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A Financial Times Book of the Year
A ProMarket Book of the Year
"Superbly argued and important...Donald Trump is in so many ways a product of the defective capitalism described in The Great Reversal
. What the U.S. needs, instead, is another Teddy Roosevelt and his energetic trust-busting. Is that still imaginable? All believers in the virtues of competitive capitalism must hope so."
--Martin Wolf, Financial Times
"In one industry after another...a few companies have grown so large that they have the power to keep prices high and wages low. It's great for those corporations--and bad for almost everyone else."
--David Leonhardt, New York Times
"Argues that the United States has much to gain by reforming how domestic markets work but also much to regain--a vitality that has been lost since the Reagan years...His analysis points to one way of making America great again: restoring our free-market competitiveness."
--Arthur Herman, Wall Street Journal
Why are cell-phone plans so much more expensive in the United States than in Europe? It seems a simple question, but the search for an answer took one of the world's leading economists on an unexpected journey through some of the most hotly debated issues in his field. He reached a surprising conclusion: American markets, once a model for the world, are giving up on healthy competition.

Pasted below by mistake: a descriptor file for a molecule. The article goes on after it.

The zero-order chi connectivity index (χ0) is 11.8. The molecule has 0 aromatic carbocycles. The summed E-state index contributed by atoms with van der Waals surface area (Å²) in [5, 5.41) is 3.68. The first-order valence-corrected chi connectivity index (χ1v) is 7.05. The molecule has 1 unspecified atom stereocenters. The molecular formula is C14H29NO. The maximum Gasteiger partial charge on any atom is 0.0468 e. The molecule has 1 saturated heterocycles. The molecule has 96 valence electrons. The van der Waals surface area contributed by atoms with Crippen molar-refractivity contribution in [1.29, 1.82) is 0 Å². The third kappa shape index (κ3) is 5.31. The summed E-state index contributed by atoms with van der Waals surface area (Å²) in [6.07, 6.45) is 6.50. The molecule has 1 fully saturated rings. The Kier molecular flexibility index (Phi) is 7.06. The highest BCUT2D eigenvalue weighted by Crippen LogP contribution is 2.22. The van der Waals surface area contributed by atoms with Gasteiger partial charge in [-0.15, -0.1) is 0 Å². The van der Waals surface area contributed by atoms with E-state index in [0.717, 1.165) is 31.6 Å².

In the age of Silicon Valley start-ups and millennial millionaires, he hardly expected this. But the data from his cutting-edge research proved undeniable. In this compelling tale of economic detective work, we follow Thomas Philippon as he works out the facts and consequences of industry concentration, shows how lobbying and campaign contributions have defanged antitrust regulators, and considers what all this means. Philippon argues that many key problems of the American economy are due not to the flaws of capitalism or globalization but to the concentration of corporate power. By lobbying against competition, the biggest firms drive profits higher while depressing wages and limiting opportunities for investment, innovation, and growth. For the sake of ordinary Americans, he concludes, government needs to get back to what it once did best: keeping the playing field level for competition. It's time to make American markets great--and free--again.